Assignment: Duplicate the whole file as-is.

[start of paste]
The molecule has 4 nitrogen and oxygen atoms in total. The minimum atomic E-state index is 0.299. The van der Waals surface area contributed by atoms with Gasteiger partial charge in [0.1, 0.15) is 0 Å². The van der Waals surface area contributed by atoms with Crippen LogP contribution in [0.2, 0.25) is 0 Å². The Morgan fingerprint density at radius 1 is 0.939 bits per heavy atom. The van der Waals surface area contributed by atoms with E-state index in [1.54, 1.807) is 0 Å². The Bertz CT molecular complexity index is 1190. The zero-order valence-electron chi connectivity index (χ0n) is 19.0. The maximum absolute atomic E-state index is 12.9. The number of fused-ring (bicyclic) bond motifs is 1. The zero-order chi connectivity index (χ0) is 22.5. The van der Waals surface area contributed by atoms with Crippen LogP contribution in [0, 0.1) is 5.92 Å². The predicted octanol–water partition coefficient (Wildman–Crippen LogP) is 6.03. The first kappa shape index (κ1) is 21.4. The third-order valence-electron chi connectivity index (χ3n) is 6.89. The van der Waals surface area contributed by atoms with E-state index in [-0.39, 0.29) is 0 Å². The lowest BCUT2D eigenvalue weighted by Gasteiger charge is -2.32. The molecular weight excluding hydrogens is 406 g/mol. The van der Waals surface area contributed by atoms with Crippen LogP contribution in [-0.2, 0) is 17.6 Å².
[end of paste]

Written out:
The molecule has 4 nitrogen and oxygen atoms in total. The minimum atomic E-state index is 0.299. The van der Waals surface area contributed by atoms with Gasteiger partial charge in [0.1, 0.15) is 0 Å². The van der Waals surface area contributed by atoms with Crippen LogP contribution in [0.2, 0.25) is 0 Å². The Morgan fingerprint density at radius 1 is 0.939 bits per heavy atom. The van der Waals surface area contributed by atoms with E-state index in [1.54, 1.807) is 0 Å². The Bertz CT molecular complexity index is 1190. The zero-order valence-electron chi connectivity index (χ0n) is 19.0. The maximum absolute atomic E-state index is 12.9. The number of fused-ring (bicyclic) bond motifs is 1. The zero-order chi connectivity index (χ0) is 22.5. The van der Waals surface area contributed by atoms with Crippen LogP contribution in [0, 0.1) is 5.92 Å². The predicted octanol–water partition coefficient (Wildman–Crippen LogP) is 6.03. The first kappa shape index (κ1) is 21.4. The third-order valence-electron chi connectivity index (χ3n) is 6.89. The van der Waals surface area contributed by atoms with E-state index in [-0.39, 0.29) is 0 Å². The lowest BCUT2D eigenvalue weighted by Gasteiger charge is -2.32. The molecular weight excluding hydrogens is 406 g/mol. The van der Waals surface area contributed by atoms with Crippen LogP contribution in [-0.2, 0) is 17.6 Å².